22nd July, 2013

A programme to overhaul Merseyside Fire and Rescue Service’s 31 fire stations and support buildings with a low carbon retrofit produced dramatic cuts in CO2emissions and costs, and has some key lessons. 

Merseyside Fire and Rescue Service (MFRS) has carried out a low carbon retrofit of its 31 fire stations and support buildings across the county, as well as replacing many of its vehicles. Over the past five years the service has spent £480,000 on the programme which has resulted in a saving of £117,000 in gas and electricity a year, and corresponding CO2 emissions savings of 23%, based on a 2007 baseline.

Project description
MFRS’s carbon emissions were growing at a rate of 0.7% year-on-year. In 2008, the organisation partnered with the Carbon Trust on a programme to realise carbon and cost savings.
Building energy use accounts for the vast majority of baseline emissions. Building stock includes fire stations, which vary in size from 1-2 appliance sites to larger 3-4 appliance sites, a workshop, the headquarters, a training and development academy and the mobilising and communications centre, which accepts and processes emergency calls. The building stock is a mixture of ages and styles dating from the 1940s to present day.

Under the plan electricity usage is targeted at all sites. MF&RS is part of a consortium, managed through Liverpool City Council, which obtains its electricity from renewable sources. For the purposes of carbon emissions, however, green electricity does not count as zero emissions, unless generated on site, so there is still a requirement to reduce energy consumption in order to reduce emissions.

The plan also tackled business travel, water usage and waste. However, employee commuting was excluded from the initiative, along with training and fire-fighting water usage.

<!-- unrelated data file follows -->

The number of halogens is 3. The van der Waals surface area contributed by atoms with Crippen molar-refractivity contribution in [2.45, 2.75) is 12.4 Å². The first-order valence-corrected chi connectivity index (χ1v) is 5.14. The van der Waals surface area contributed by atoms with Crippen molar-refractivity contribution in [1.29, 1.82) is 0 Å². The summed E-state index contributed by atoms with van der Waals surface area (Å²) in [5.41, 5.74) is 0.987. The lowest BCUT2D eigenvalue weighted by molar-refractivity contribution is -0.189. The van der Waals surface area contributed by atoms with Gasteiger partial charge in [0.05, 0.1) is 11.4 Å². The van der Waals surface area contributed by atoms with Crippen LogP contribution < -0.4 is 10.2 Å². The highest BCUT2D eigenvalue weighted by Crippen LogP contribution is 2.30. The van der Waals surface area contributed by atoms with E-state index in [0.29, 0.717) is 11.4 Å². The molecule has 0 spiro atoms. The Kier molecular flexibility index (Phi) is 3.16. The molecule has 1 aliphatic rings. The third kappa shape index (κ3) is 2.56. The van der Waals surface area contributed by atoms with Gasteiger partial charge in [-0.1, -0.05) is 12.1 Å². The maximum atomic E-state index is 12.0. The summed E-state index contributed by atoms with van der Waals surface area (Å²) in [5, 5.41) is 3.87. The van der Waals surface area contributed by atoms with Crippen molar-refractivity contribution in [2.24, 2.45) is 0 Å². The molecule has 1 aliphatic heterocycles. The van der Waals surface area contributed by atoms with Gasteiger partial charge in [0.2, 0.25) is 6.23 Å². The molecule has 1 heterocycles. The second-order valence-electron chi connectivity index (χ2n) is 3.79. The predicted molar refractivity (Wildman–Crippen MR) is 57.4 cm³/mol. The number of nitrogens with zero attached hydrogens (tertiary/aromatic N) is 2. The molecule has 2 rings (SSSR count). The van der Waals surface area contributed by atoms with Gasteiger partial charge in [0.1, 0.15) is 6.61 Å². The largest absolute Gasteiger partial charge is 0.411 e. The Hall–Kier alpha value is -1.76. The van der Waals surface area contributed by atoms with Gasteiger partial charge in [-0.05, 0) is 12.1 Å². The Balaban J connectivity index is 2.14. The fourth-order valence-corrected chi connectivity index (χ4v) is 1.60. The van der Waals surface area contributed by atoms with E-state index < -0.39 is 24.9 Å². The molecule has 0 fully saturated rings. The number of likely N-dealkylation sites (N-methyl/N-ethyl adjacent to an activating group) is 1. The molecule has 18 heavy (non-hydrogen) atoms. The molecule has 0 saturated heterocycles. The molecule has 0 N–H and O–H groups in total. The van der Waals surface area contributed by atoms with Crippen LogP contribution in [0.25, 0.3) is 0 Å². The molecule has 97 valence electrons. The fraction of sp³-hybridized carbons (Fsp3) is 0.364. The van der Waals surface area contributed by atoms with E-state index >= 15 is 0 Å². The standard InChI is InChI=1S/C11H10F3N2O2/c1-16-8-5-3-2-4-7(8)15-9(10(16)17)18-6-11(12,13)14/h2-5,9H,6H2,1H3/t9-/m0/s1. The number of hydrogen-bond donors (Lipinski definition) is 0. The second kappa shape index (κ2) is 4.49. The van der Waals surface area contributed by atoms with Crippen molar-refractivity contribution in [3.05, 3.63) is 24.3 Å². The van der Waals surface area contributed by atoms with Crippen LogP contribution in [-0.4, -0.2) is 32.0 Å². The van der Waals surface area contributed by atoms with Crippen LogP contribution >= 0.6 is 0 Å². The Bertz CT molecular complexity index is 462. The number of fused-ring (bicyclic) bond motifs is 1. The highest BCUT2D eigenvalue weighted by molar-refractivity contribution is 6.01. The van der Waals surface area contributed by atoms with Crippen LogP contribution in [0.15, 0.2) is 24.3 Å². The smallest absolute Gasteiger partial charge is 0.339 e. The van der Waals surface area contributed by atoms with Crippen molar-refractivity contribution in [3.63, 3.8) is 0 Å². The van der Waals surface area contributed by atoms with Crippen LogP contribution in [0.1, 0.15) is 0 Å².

The works were carried out using funds from the SALIX Local Authority Environmental Fund through the Carbon Trust. Under the scheme the funds are repaid over a period of up to five years using the savings made from the service’s energy bill.

Key features
To date MFRS has spent £480,000 on retrofitting its entire building stock. This involved five main areas of work:
The installation of a Trend building management system in all stations to enable the heating to be remotely controlled.
Improvements to heating and hot water systems through the installation of burner controls, thermostatic radiator valves, high efficiency condensing boilers and direct gas-fired water heaters. Separating the central heating and hot water systems meant heating can be switched off for 3-4 months over the summer.
Lofts and pipelines were insulated.
Energy efficient lighting replaced the internal and external halogen lights.
Voltage optimisation units were fitted to reduce the voltage supplied to half the building stock; these reduce the supply voltage from 240V to 230V or 220V to enable the electrical equipment to run more efficiently, giving 10% electricity savings.

The refurbishment also improved the usability of the buildings for deployment, staff and community users. The works included refurbished washing facilities, re-modelled study rooms, replacement flooring and new appliance bay doors.